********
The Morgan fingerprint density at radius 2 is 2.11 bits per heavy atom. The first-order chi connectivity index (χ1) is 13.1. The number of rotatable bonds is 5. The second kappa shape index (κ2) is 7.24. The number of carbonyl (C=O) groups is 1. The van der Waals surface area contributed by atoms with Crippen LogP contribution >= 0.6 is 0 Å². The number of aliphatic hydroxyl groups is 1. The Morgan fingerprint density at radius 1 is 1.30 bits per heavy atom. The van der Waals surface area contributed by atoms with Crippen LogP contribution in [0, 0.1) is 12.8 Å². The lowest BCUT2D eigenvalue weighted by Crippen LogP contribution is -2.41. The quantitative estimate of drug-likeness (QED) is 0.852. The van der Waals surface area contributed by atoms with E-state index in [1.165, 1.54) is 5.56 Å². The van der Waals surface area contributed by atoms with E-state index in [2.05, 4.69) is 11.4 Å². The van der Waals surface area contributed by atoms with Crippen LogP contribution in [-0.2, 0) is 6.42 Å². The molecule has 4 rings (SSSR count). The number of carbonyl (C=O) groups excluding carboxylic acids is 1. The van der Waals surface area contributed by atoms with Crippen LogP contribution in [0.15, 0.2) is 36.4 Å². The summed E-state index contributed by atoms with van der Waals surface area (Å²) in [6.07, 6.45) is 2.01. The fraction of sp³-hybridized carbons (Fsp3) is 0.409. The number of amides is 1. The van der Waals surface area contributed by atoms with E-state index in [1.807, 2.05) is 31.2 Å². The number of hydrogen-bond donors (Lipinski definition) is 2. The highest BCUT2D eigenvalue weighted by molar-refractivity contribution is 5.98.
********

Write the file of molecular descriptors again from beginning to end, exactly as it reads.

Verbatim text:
The Morgan fingerprint density at radius 2 is 2.11 bits per heavy atom. The first-order chi connectivity index (χ1) is 13.1. The number of rotatable bonds is 5. The second kappa shape index (κ2) is 7.24. The number of carbonyl (C=O) groups is 1. The van der Waals surface area contributed by atoms with Crippen LogP contribution >= 0.6 is 0 Å². The number of aliphatic hydroxyl groups is 1. The Morgan fingerprint density at radius 1 is 1.30 bits per heavy atom. The van der Waals surface area contributed by atoms with Crippen LogP contribution in [0, 0.1) is 12.8 Å². The lowest BCUT2D eigenvalue weighted by Crippen LogP contribution is -2.41. The quantitative estimate of drug-likeness (QED) is 0.852. The van der Waals surface area contributed by atoms with E-state index in [1.165, 1.54) is 5.56 Å². The van der Waals surface area contributed by atoms with E-state index in [2.05, 4.69) is 11.4 Å². The van der Waals surface area contributed by atoms with Crippen LogP contribution in [-0.2, 0) is 6.42 Å². The molecule has 4 rings (SSSR count). The number of carbonyl (C=O) groups excluding carboxylic acids is 1. The van der Waals surface area contributed by atoms with Crippen LogP contribution in [0.15, 0.2) is 36.4 Å². The summed E-state index contributed by atoms with van der Waals surface area (Å²) in [6.07, 6.45) is 2.01. The fraction of sp³-hybridized carbons (Fsp3) is 0.409. The number of amides is 1. The van der Waals surface area contributed by atoms with E-state index in [1.807, 2.05) is 31.2 Å². The number of hydrogen-bond donors (Lipinski definition) is 2. The highest BCUT2D eigenvalue weighted by molar-refractivity contribution is 5.98.